took many hands to carve Ocean Spirit the past three years, and
many yesterday to clap, beat drums and carry it to the shore's edge.
with leis, conch shells, eagle feathers and tribal chanting, the
red cedar log turned Haida canoe earned its name as it was launched
bow-first into a south wind and the choppy waves of Puget Sound.
Local and Alaskan native tribal members cheered as 15 people in
life vests took their first paddle strokes in pelting rain, sending
the handsome 40-foot canoe cutting through the gray waters off Golden
Robert Peele was moved to tears.
canoe carries the spirit of all living things," Peele said.
"Today, we honor Ocean Spirit, we honor our families. ... Respect
for all tribes -- all must be honored here. Putting aside differences
journey from Weyerhaeuser forest land to the sea was not an easy
one, Peele said, but the canoe project came together despite challenges,
technical and otherwise. It took three tries to steam and stretch
out the interior of the 14,000-pound canoe, using 2,000 pounds of
heated volcanic rock. The work was performed largely in the parking
lot of Seattle Public School's Alternative School No. 1, near Northgate.
whose Haida name is Saaduuts, said the canoe's detailed symbolism
is part of its spirit. The black-painted eagle design at the canoe's
stern and the raven at the bow represent the spirits of his mother
and father, he said. Gold-painted hands along the inside rim of
the craft -- the handprints of children and adults who worked on
the canoe -- represent "reaching out and caring," Peele
was a lot of work," said Harry Snyder, 15, a student and one
of the estimated 200 students and volunteers who helped transform
the 750-year-old tree, donated by Weyerhaeuser from British Columbia
land Peele said was once owned by the Haida people.
log, donated for educational purposes, will ultimately wind up in
tribal hands; the canoe will head to Hydaburg, Alaska, in April
after a two-week display at Seattle Public Schools' headquarters.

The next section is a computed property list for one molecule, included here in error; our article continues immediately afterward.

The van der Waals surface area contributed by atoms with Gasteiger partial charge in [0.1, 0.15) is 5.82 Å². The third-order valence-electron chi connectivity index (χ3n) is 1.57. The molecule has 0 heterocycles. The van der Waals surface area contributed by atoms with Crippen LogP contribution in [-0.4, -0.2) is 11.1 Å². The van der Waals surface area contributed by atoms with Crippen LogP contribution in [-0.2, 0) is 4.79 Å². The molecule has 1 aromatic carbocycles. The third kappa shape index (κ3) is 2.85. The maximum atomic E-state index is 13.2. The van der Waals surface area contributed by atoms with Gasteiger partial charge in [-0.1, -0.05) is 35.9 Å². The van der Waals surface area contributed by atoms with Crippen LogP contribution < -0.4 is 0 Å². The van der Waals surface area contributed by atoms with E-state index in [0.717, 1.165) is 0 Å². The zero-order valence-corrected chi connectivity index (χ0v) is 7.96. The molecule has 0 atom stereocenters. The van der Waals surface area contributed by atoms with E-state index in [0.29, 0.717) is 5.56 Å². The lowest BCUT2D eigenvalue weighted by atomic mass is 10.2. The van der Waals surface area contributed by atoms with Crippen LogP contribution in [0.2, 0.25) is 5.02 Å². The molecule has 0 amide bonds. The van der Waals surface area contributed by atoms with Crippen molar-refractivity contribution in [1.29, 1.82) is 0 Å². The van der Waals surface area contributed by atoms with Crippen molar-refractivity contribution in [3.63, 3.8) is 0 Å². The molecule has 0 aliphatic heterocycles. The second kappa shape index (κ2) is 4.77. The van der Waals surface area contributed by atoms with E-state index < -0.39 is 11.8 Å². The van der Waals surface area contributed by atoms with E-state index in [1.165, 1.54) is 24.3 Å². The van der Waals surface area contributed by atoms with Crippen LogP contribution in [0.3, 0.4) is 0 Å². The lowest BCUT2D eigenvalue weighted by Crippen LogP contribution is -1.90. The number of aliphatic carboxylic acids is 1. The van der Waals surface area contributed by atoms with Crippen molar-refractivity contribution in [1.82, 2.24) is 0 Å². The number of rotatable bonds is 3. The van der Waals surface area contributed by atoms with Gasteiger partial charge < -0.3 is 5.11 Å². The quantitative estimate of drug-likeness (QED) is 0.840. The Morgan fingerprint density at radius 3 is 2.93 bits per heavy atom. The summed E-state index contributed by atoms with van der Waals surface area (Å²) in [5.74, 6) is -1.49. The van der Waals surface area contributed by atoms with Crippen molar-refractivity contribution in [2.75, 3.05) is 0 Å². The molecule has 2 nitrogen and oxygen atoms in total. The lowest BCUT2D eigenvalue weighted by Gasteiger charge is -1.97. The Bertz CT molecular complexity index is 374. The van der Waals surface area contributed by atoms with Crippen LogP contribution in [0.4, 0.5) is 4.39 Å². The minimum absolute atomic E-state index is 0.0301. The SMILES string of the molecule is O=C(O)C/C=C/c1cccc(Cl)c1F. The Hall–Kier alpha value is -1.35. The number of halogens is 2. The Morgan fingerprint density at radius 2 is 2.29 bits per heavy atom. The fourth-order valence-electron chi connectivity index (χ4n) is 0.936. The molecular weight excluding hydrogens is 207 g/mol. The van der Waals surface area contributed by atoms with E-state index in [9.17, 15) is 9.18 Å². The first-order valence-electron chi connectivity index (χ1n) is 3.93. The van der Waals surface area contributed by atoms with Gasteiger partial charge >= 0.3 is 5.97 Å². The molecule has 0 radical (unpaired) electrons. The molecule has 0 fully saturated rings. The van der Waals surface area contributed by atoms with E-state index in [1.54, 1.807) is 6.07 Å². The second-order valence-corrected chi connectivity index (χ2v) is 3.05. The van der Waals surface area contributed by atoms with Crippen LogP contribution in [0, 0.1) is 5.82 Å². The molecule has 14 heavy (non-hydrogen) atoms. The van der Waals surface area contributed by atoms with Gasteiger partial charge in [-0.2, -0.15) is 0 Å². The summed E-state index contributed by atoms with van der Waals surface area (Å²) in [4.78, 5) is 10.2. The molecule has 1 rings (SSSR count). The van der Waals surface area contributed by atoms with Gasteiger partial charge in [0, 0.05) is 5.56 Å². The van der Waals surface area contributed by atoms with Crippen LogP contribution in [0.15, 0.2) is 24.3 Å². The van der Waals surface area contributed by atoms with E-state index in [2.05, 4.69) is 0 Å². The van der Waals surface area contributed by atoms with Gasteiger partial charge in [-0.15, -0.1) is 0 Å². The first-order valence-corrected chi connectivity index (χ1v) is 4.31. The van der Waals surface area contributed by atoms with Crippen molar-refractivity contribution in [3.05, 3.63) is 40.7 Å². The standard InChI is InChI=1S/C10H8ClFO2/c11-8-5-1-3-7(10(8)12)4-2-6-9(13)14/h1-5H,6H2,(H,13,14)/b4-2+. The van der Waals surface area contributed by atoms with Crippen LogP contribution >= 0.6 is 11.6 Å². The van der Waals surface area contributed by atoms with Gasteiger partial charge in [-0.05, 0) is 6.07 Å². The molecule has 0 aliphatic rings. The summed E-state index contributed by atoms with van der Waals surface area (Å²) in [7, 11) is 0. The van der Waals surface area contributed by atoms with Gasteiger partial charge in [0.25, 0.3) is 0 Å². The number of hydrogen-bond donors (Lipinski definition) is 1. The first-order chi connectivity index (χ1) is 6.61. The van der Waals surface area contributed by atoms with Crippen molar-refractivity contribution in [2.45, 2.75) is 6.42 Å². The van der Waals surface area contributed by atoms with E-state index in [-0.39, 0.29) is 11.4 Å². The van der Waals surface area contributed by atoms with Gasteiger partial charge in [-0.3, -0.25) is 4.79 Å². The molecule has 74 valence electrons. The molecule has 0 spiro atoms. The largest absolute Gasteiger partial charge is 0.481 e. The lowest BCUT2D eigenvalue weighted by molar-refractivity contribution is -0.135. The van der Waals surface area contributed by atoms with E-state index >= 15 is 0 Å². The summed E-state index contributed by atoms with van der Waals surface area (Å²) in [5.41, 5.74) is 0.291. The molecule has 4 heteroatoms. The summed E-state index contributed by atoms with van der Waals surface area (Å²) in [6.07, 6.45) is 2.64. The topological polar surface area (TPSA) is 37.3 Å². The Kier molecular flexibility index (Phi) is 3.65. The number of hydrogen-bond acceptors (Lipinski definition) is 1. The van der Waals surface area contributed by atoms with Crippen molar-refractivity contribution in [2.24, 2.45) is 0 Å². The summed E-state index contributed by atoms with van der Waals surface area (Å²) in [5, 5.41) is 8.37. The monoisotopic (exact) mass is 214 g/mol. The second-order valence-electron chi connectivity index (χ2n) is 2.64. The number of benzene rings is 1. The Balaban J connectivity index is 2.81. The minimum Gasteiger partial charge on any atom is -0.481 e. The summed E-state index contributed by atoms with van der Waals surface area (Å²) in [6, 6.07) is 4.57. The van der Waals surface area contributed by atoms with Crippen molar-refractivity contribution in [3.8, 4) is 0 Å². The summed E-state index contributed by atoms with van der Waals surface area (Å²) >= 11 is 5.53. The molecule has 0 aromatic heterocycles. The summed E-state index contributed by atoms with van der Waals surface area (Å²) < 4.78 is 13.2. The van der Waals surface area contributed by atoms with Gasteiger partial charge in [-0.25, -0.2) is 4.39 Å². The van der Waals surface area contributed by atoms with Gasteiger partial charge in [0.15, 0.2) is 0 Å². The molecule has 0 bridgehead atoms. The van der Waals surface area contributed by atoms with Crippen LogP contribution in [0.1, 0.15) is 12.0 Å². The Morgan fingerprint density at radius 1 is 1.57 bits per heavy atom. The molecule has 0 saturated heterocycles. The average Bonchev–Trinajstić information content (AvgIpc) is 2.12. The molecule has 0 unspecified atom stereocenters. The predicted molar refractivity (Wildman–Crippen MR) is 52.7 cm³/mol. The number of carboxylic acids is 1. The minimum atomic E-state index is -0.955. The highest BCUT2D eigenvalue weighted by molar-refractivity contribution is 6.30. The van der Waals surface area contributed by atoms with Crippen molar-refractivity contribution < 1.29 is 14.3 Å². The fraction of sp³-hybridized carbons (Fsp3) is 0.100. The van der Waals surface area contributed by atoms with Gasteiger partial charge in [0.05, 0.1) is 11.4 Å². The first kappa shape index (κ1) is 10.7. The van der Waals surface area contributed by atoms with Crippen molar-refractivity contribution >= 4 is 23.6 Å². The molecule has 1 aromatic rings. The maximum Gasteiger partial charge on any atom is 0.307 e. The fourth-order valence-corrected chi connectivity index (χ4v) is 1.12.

hard work and long hours were worth it, Snyder said.
finally paddle it, to see it float -- it was an exhilarating experience,"
he said, beaming. "I'm really proud of it."
Vollan, a student teacher at the school when Peele began teaching
native and non-native students about carving, said the experience
changed "a lot of lives."
project helped in so many ways," Vollan said. "Kids spent
many a rainy day working on this, but then came the day when 'the
log' became 'the canoe.' I remember one kid who was suspended every
other day, didn't have many friends, who began working on this canoe,
and his life turned around. He stopped getting into trouble."
members of several Puget Sound-area tribes, the day was also one
of honoring one another.
Jones, director of the Suquamish Museum, thanked everyone for "keeping
our canoe culture alive."
husband, Gene Jones, 60, a elder of the S'Klallam tribe, was a drummer
and speaker yesterday, hugging Peele and others as the canoe was
launched. His grandfather was a carver, and Gene Jones recalled
seeing launches as a youth.
grandfather said no matter what, any time a canoe is being born,
we should be there," he said.
is a magnificent canoe."
reporter Debera Carlton Harrell can be reached at 206-448-8326 or